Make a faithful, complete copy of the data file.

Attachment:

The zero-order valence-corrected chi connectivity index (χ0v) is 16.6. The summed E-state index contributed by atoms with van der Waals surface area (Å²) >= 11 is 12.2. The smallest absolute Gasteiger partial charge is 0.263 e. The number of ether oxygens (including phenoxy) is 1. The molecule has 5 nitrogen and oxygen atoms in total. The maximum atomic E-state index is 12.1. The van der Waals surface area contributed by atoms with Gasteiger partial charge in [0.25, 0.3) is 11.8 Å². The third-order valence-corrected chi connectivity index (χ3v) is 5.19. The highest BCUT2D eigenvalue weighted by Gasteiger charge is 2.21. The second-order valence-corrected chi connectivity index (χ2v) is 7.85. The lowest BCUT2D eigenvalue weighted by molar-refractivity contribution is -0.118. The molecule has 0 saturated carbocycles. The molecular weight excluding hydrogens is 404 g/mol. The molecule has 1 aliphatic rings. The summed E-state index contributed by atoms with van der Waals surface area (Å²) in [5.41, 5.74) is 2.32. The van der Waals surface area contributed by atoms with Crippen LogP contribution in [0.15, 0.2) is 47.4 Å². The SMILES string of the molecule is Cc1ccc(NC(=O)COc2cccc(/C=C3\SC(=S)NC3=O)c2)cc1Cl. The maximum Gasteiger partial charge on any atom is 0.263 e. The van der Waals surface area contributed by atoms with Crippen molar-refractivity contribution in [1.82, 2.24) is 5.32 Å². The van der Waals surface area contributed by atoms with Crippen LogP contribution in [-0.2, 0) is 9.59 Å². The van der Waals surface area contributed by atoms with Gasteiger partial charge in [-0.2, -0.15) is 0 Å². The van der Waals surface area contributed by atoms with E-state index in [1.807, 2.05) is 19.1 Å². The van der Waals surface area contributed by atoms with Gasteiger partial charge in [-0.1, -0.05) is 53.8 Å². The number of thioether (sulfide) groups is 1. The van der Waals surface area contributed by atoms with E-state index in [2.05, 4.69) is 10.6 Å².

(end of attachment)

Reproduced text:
The zero-order valence-corrected chi connectivity index (χ0v) is 16.6. The summed E-state index contributed by atoms with van der Waals surface area (Å²) >= 11 is 12.2. The smallest absolute Gasteiger partial charge is 0.263 e. The number of ether oxygens (including phenoxy) is 1. The molecule has 5 nitrogen and oxygen atoms in total. The maximum atomic E-state index is 12.1. The van der Waals surface area contributed by atoms with Gasteiger partial charge in [0.25, 0.3) is 11.8 Å². The third-order valence-corrected chi connectivity index (χ3v) is 5.19. The highest BCUT2D eigenvalue weighted by Gasteiger charge is 2.21. The second-order valence-corrected chi connectivity index (χ2v) is 7.85. The lowest BCUT2D eigenvalue weighted by molar-refractivity contribution is -0.118. The molecule has 0 saturated carbocycles. The molecular weight excluding hydrogens is 404 g/mol. The molecule has 1 aliphatic rings. The summed E-state index contributed by atoms with van der Waals surface area (Å²) in [5.41, 5.74) is 2.32. The van der Waals surface area contributed by atoms with Crippen LogP contribution in [0.15, 0.2) is 47.4 Å². The SMILES string of the molecule is Cc1ccc(NC(=O)COc2cccc(/C=C3\SC(=S)NC3=O)c2)cc1Cl. The maximum Gasteiger partial charge on any atom is 0.263 e. The van der Waals surface area contributed by atoms with Crippen molar-refractivity contribution in [1.82, 2.24) is 5.32 Å². The van der Waals surface area contributed by atoms with Crippen LogP contribution in [-0.2, 0) is 9.59 Å². The van der Waals surface area contributed by atoms with Gasteiger partial charge in [-0.2, -0.15) is 0 Å². The van der Waals surface area contributed by atoms with E-state index in [1.807, 2.05) is 19.1 Å². The van der Waals surface area contributed by atoms with Gasteiger partial charge in [-0.1, -0.05) is 53.8 Å². The number of thioether (sulfide) groups is 1. The van der Waals surface area contributed by atoms with E-state index in [2.05, 4.69) is 10.6 Å².